Fill in the Blanks: A Framework Where Strategy and Copy Writes Itself

A blank screen or sheet of paper is daunting when starting to conceive a strategy or write copy. There are formulas abound for getting started. But the framework I’ve found most impactful, based on experience and results, is …

copy strategyA blank screen or sheet of paper is daunting when starting to conceive a copy strategy. There are formulas abound for getting started. But the framework I’ve found most impactful, based on experience and results, is one that I have personally conceived and refined over the past years.

I use a seven-step framework to create copy strategy that aligns with how people naturally process information, think and lead themselves to a place where they give themselves permission to inquire, buy or donate. This is detailed in my new book, Crack the Customer Mind Code.

I used this framework once again last week when an organization called me in to meet about a troubled direct mail and online marketing program. I walked the team through the framework, and we were quickly able to identify the disconnect between the approach they were using and what they should be communicating instead. In an hour, a succinct “road map” was created. It became apparent why their recent marketing campaigns weren’t working, and in the second hour of our meeting, we wasted no time in talking through the implementation of a new copy strategy.

I use this framework when writing a letter, video script or content — virtually any copy that requires getting my point across with a story. With client input, we discuss and fill in the blanks in the matrix. The result is a framework that enables faster copywriting and testing.

Most importantly: The seven steps lead to short-term memory, and often the desired long-term memory that serves as the tipping point when the prospect becomes a customer (read how this framework creates new memory in The 3 Levels of Memory: Marketing’s End Game).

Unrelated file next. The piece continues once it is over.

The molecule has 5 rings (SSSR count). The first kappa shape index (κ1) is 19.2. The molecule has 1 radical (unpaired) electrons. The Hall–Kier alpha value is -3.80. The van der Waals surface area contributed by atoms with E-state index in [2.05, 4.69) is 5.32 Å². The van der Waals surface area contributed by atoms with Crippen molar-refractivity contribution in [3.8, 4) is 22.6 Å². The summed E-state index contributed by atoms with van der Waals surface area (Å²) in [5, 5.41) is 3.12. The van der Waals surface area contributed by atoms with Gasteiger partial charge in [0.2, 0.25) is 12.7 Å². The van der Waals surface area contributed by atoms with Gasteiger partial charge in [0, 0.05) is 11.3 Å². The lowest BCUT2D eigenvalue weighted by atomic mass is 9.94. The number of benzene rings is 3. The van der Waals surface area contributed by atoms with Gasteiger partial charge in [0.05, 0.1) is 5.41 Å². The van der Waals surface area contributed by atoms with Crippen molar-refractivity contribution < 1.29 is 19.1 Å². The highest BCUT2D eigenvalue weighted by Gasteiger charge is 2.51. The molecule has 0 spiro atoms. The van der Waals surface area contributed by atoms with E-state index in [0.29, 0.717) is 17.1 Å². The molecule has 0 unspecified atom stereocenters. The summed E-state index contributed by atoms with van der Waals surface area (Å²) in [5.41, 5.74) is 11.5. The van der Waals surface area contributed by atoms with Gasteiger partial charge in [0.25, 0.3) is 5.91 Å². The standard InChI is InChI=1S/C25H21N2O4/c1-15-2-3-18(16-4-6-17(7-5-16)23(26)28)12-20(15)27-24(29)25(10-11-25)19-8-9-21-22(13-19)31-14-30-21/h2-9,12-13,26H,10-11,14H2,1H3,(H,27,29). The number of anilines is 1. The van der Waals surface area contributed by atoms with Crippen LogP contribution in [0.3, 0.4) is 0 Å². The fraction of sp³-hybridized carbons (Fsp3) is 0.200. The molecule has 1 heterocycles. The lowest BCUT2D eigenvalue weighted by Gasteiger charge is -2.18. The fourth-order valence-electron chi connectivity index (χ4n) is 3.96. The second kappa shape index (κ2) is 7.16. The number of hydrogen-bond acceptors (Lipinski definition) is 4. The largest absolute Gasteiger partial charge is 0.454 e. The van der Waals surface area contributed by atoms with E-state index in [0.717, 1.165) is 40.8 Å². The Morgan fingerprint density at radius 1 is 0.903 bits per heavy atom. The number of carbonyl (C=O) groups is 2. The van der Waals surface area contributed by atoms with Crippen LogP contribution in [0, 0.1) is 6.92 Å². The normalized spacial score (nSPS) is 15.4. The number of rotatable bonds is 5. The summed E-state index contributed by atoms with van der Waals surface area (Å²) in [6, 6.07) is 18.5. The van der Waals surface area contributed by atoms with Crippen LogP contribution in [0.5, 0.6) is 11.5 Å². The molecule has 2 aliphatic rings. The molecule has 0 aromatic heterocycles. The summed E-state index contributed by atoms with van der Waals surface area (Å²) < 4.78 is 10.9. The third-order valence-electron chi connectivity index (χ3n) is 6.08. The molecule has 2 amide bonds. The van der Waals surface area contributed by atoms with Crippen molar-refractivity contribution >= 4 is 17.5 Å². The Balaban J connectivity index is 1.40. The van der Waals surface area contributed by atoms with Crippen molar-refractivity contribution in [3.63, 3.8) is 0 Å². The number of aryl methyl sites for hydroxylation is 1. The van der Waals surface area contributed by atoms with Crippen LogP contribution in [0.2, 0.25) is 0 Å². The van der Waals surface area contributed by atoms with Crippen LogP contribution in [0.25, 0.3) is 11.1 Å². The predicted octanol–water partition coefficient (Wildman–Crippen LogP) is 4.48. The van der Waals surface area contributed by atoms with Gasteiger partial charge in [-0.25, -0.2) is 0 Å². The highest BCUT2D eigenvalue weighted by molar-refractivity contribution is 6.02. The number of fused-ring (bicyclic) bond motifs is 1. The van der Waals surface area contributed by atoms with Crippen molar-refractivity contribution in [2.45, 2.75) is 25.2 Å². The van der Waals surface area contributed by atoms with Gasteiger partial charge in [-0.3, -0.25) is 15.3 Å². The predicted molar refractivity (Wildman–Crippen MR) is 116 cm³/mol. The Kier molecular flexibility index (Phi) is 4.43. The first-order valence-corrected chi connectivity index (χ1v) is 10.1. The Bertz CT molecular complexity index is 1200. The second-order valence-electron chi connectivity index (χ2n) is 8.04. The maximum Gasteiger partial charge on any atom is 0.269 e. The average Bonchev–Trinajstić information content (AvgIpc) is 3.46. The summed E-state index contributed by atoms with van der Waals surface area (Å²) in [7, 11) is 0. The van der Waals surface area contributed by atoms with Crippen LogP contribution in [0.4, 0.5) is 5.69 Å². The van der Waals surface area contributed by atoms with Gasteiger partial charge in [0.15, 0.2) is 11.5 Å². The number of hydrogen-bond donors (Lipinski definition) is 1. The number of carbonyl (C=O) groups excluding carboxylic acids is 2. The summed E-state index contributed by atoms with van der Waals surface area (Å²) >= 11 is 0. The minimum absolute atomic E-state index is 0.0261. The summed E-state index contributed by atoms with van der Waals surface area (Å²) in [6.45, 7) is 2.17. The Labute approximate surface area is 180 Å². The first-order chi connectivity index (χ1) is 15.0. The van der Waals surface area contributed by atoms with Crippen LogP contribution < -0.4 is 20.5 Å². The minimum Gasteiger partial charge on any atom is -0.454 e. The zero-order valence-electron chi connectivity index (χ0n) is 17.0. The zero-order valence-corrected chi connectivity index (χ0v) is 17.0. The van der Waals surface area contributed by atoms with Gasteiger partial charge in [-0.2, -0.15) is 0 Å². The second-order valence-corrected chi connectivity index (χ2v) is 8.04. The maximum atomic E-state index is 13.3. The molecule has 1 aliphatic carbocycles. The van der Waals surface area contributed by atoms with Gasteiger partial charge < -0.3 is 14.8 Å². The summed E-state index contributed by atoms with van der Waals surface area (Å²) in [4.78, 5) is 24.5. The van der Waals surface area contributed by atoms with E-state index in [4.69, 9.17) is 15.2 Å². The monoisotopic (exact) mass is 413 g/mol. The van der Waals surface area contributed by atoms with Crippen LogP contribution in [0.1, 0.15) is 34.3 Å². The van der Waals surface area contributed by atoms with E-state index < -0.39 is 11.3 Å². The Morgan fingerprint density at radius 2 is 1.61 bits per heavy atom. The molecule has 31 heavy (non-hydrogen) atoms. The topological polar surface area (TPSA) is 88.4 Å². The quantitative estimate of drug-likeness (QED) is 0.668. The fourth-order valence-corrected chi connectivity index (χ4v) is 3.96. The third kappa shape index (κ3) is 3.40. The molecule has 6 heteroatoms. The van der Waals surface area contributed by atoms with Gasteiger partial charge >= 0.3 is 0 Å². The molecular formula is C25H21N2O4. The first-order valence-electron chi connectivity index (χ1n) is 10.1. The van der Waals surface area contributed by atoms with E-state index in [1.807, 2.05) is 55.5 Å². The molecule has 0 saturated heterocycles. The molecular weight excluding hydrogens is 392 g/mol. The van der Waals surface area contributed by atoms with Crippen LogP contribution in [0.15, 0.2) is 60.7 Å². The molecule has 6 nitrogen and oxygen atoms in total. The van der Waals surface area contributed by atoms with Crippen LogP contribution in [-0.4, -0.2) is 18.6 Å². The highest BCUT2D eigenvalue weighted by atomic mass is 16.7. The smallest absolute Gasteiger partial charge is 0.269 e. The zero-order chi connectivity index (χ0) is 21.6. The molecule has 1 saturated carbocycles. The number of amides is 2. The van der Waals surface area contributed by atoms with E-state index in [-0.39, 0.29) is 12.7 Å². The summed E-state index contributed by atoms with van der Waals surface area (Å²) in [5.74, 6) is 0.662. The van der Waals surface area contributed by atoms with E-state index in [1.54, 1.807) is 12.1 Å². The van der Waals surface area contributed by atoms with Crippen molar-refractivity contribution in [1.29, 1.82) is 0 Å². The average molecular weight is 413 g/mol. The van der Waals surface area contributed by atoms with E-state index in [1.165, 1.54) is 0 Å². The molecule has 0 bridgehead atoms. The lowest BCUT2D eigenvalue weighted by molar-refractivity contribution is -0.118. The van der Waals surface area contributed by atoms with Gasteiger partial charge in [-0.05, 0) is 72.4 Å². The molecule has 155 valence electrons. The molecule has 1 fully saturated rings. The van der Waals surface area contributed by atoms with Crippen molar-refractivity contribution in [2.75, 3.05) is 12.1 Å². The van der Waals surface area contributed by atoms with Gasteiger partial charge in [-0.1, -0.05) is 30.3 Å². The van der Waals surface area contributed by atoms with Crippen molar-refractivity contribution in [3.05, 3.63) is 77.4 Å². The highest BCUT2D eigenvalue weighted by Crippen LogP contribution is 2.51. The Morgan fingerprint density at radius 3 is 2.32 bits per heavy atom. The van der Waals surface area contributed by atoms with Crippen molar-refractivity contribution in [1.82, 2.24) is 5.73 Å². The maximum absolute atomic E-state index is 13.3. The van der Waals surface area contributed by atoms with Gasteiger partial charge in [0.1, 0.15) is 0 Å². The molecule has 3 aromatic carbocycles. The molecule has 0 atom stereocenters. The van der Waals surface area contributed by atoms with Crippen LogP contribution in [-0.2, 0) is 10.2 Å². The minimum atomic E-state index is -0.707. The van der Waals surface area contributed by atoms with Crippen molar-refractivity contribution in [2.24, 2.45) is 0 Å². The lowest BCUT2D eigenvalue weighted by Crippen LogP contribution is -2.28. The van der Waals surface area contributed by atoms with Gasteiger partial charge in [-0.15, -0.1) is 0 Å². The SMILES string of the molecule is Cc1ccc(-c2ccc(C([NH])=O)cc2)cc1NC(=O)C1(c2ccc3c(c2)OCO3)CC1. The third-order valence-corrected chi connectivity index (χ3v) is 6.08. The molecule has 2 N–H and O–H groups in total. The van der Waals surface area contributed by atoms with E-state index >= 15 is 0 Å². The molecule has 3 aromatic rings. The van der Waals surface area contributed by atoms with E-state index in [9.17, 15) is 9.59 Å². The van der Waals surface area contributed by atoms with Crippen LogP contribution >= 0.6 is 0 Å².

Here’s how it works: I create a matrix like the one below (download the PDF). I ask questions, and fill in the answers. Fill in the blanks in the right column and your strategy will reveal itself. Then use the information to start writing copy, and your message practically writes itself.

7-Step Framework for Creating Copy Strategy (opens as a PDF)

Gary Hennerberg gives you the details of his “Seven Pathways from Head to Heart to YES!” in his book, Crack the Customer Mind Code, available from the DirectMarketingIQ Bookstore. For a free download with more detail about the seven pathways, and access to Gary’s videos where he presents them, go to CustomerMindCode.com

11 Proven B-to-B Copy Platforms

To motivate business buyers, especially in digital, it helps to base your message on powerful, proven B-to-B copy platforms that encapsulate the key benefit to the prospect. They answer the questions, “Why should I care?” and “What’s in it for me?”

Drawing Great Copy PlatformsTo motivate business buyers — especially in digital channels, where you have just a few seconds to catch their interest — it helps to base your message on powerful, proven copy platforms.

A copy platform encapsulates the key benefit to the prospect. It answers the questions, “Why should I care?” and “What’s in it for me?” Business people are people, but in their buying roles, they represent their companies. So marketers must appeal to them in terms that are meaningful to both the individual and the interests of their businesses.

I’ve been collecting effective B-to-B copy platforms over the years from such authoritative sources as Susan K. Jones, Nancy Harhut and Bob Hacker. You can use these to kick off your strategic messaging. They also make the basis of great email headlines and SEM ad copy. Here’s the list.

11 Proven B-to-B Copy Platforms

  1. Save time. Get to market quicker.
  2. Save money. Sell more. Spend less.
  3. Reduce risk. Stay out of regulatory trouble.
  4. Grow the business. Penetrate new markets.
  5. Find new customers. Sell them more.
  6. Job security. Help you look good in your job.
  7. Increase efficiency or productivity. Do more with less.
  8. Exclusivity. Be part of an elite group.
  9. Greed. Make money. Increase sales. Increase profits.
  10. Make your job easier. Avoid stress or hardship. Get the help you need.
  11. Fear of the unknown, or regulators, loss, or failure.

Any others to contribute?

A version of this article appeared in Biznology, the digital marketing blog.